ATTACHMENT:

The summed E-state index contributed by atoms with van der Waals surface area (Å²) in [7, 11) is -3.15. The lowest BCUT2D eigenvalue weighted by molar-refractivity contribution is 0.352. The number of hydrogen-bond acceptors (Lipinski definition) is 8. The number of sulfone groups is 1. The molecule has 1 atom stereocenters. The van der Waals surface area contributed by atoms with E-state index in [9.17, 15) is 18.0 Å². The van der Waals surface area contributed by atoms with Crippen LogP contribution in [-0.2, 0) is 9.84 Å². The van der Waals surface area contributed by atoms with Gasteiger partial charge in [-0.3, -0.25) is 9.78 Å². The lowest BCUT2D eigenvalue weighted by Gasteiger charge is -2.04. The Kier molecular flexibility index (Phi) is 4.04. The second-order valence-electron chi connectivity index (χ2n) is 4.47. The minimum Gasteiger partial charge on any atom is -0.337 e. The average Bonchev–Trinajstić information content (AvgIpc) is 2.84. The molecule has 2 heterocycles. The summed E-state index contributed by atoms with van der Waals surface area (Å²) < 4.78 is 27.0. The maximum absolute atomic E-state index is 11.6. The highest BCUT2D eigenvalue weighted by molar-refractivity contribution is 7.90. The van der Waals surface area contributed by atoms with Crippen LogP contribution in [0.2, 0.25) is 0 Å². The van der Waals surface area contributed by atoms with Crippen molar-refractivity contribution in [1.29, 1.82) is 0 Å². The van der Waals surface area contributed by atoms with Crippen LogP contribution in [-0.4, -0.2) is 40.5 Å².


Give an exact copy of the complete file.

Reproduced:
The summed E-state index contributed by atoms with van der Waals surface area (Å²) in [7, 11) is -3.15. The lowest BCUT2D eigenvalue weighted by molar-refractivity contribution is 0.352. The number of hydrogen-bond acceptors (Lipinski definition) is 8. The number of sulfone groups is 1. The molecule has 1 atom stereocenters. The van der Waals surface area contributed by atoms with E-state index in [9.17, 15) is 18.0 Å². The van der Waals surface area contributed by atoms with Crippen LogP contribution in [-0.2, 0) is 9.84 Å². The van der Waals surface area contributed by atoms with Gasteiger partial charge in [-0.3, -0.25) is 9.78 Å². The lowest BCUT2D eigenvalue weighted by Gasteiger charge is -2.04. The Kier molecular flexibility index (Phi) is 4.04. The second-order valence-electron chi connectivity index (χ2n) is 4.47. The minimum Gasteiger partial charge on any atom is -0.337 e. The average Bonchev–Trinajstić information content (AvgIpc) is 2.84. The molecule has 2 heterocycles. The summed E-state index contributed by atoms with van der Waals surface area (Å²) < 4.78 is 27.0. The maximum absolute atomic E-state index is 11.6. The highest BCUT2D eigenvalue weighted by molar-refractivity contribution is 7.90. The van der Waals surface area contributed by atoms with Crippen LogP contribution in [0.2, 0.25) is 0 Å². The van der Waals surface area contributed by atoms with Crippen molar-refractivity contribution in [1.29, 1.82) is 0 Å². The van der Waals surface area contributed by atoms with Crippen LogP contribution in [-0.4, -0.2) is 40.5 Å².